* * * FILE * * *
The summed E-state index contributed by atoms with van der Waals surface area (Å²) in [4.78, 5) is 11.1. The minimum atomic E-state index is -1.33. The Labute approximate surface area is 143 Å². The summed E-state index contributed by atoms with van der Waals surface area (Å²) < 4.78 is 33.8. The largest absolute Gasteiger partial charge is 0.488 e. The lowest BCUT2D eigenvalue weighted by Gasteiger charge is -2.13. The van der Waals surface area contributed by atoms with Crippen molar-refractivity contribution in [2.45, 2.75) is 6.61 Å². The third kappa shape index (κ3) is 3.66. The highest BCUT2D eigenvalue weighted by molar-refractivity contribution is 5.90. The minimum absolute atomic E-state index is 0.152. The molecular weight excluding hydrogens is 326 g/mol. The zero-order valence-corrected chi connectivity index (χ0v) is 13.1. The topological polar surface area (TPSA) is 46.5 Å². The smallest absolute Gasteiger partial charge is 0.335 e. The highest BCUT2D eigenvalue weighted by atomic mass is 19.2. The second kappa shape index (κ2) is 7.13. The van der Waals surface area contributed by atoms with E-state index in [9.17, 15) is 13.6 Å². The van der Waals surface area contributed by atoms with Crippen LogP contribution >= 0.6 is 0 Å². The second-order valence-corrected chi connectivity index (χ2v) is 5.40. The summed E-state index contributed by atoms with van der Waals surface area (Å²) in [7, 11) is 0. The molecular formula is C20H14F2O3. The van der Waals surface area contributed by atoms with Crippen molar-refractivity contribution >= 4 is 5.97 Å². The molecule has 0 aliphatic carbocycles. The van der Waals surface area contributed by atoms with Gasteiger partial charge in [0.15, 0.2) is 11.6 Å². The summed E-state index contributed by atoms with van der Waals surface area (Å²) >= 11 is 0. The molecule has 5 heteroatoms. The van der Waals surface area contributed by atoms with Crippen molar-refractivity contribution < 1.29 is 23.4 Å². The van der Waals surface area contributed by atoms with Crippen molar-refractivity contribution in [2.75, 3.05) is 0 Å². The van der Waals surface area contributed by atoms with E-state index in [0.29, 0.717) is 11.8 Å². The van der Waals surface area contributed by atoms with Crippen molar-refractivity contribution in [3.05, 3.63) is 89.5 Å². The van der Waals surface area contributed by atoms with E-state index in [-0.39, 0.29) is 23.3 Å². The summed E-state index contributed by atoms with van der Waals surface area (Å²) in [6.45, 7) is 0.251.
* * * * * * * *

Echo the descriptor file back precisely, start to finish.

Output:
The summed E-state index contributed by atoms with van der Waals surface area (Å²) in [4.78, 5) is 11.1. The minimum atomic E-state index is -1.33. The Labute approximate surface area is 143 Å². The summed E-state index contributed by atoms with van der Waals surface area (Å²) < 4.78 is 33.8. The largest absolute Gasteiger partial charge is 0.488 e. The lowest BCUT2D eigenvalue weighted by Gasteiger charge is -2.13. The van der Waals surface area contributed by atoms with Crippen molar-refractivity contribution in [2.45, 2.75) is 6.61 Å². The third kappa shape index (κ3) is 3.66. The highest BCUT2D eigenvalue weighted by molar-refractivity contribution is 5.90. The minimum absolute atomic E-state index is 0.152. The molecular weight excluding hydrogens is 326 g/mol. The zero-order valence-corrected chi connectivity index (χ0v) is 13.1. The topological polar surface area (TPSA) is 46.5 Å². The smallest absolute Gasteiger partial charge is 0.335 e. The highest BCUT2D eigenvalue weighted by atomic mass is 19.2. The second kappa shape index (κ2) is 7.13. The van der Waals surface area contributed by atoms with E-state index in [9.17, 15) is 13.6 Å². The van der Waals surface area contributed by atoms with Crippen LogP contribution >= 0.6 is 0 Å². The second-order valence-corrected chi connectivity index (χ2v) is 5.40. The summed E-state index contributed by atoms with van der Waals surface area (Å²) in [7, 11) is 0. The molecular formula is C20H14F2O3. The van der Waals surface area contributed by atoms with Crippen molar-refractivity contribution >= 4 is 5.97 Å². The molecule has 0 aliphatic carbocycles. The van der Waals surface area contributed by atoms with Gasteiger partial charge in [0.15, 0.2) is 11.6 Å². The summed E-state index contributed by atoms with van der Waals surface area (Å²) >= 11 is 0. The molecule has 5 heteroatoms. The van der Waals surface area contributed by atoms with Crippen molar-refractivity contribution < 1.29 is 23.4 Å². The van der Waals surface area contributed by atoms with Crippen molar-refractivity contribution in [2.75, 3.05) is 0 Å². The van der Waals surface area contributed by atoms with E-state index in [0.29, 0.717) is 11.8 Å². The van der Waals surface area contributed by atoms with Crippen molar-refractivity contribution in [3.05, 3.63) is 89.5 Å². The van der Waals surface area contributed by atoms with E-state index in [-0.39, 0.29) is 23.3 Å². The summed E-state index contributed by atoms with van der Waals surface area (Å²) in [6.45, 7) is 0.251.